One of the most challenging aspects of the programme for me was the impact research we had to carry out as part of our fellowship. I decided to focus my research on how Findacure can increase outreach to rare disease patients to encourage engagement at an earlier stage. I based a lot of my research off informal phone interviews with individuals in the community who already work on achieving engagement at an earlier stage in the hopes that their practice could inform ours.
I found the research challenging, as the rare disease world is fairly small and it can be difficult to gather a large body of evidence, research and facts to back up any claims or inform arguments; something I needed in order to make my piece valid and achieve a high score. Because of this, I found it difficult to manage both the demands of the research and the reality of the resources I had available to me. I did, however, choose to challenge myself by presenting my research as a recorded presentation using a presentation and voice over. This was out of my comfort zone, as I hadn’t presented for a few years!
After finishing the research, it was good to reflect on what I had done and what I could do better. I know now that if I have to do something like that again, I am in a better position for it having learnt from the challenge.
A definite high of the scheme was all the amazing people I was able to meet and the friends that I have made. Not only did I get to become part of team Findacure, but I also got to meet some lovely people on the graduate scheme itself. At the learning sessions and conferences, it was a great feeling to be in a room with a group of people who were all likeminded and eager to learn and connect. Not to mention that the sessions and conferences were always continued afterwards at the pub in Islington- back when we could actually go to the pub!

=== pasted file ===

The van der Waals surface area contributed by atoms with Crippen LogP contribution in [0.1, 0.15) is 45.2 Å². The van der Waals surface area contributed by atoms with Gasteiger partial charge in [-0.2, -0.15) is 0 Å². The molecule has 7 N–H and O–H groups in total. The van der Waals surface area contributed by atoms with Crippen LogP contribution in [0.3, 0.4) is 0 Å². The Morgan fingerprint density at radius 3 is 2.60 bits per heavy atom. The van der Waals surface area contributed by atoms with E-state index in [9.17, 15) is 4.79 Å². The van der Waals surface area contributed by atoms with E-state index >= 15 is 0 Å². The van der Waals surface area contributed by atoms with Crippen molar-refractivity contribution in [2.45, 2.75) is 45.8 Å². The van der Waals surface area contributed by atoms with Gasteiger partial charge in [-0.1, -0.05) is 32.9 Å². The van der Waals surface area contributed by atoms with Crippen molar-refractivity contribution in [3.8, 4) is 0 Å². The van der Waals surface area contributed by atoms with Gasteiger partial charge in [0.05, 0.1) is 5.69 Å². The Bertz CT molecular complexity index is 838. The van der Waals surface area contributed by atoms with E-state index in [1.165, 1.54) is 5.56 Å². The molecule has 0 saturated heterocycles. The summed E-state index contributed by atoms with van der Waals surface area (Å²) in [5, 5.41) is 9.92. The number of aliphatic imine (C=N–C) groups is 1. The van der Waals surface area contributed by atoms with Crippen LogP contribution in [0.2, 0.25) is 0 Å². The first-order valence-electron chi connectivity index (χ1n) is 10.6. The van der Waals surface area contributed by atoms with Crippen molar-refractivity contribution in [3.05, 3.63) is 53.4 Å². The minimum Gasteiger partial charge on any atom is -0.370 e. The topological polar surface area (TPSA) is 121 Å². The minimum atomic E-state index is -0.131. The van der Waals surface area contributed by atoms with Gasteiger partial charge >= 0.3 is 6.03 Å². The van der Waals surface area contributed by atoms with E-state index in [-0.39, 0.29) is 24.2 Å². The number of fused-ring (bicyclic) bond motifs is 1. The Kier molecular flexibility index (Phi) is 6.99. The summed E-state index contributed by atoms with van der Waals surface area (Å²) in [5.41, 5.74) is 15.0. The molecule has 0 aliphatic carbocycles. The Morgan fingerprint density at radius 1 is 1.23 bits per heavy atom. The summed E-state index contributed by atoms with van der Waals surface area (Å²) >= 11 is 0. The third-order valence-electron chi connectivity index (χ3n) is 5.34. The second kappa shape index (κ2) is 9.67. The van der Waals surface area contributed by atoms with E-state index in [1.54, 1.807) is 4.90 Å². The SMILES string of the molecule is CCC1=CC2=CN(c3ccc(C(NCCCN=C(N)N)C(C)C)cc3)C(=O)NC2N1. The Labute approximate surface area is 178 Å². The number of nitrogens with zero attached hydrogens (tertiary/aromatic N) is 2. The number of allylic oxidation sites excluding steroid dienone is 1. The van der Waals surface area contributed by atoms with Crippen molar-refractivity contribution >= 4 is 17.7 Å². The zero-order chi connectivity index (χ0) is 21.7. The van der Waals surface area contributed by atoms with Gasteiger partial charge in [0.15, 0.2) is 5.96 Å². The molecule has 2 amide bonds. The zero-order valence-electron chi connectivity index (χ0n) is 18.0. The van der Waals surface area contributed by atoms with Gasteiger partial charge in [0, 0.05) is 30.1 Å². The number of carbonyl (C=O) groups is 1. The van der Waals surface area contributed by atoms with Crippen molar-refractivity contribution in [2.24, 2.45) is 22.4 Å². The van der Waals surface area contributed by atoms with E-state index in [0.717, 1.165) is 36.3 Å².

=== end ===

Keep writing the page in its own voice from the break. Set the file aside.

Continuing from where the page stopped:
Thinking about it now makes me nostalgic for the times when we could go out and meet new people. However, the group is great at keeping the communication going. We have regular calls over zoom, so we can all keep up to date with each other’s lives and careers. I’m even part of an alumni group and keep in regular contact with my pals from the programme. I am looking forward to the next time we can all meet up again.
When I look back at who I was when I began the programme and compare it to who I am now, I can really see the big change I and my confidence went through. For me, being accepted onto the programme was a big boost, as I had been waiting to apply for a while. This meant that I was a little saddened when everything inevitably went online due to Covid-19, but I still managed to adapt to that as well.
Being on the programme cemented my passion for working in the non-profit sector and gave me an insight into how my future and the sector might change in the coming years. I have definitely grown in confidence and have recently been applying to more volunteering opportunities in order to grow myself and my experience even more. Being on the programme has encouraged me to always be looking for new opportunities and connections and I think it is great that we still encourage each other to change our perspectives and behaviours through regular catchups and zoom advocacy groups and discussions.
Overall, the CharityWorks programme taught me that the non-profit sector is dynamic, clever and never stands still. It has inspired me to be the same in my life, career and personal development.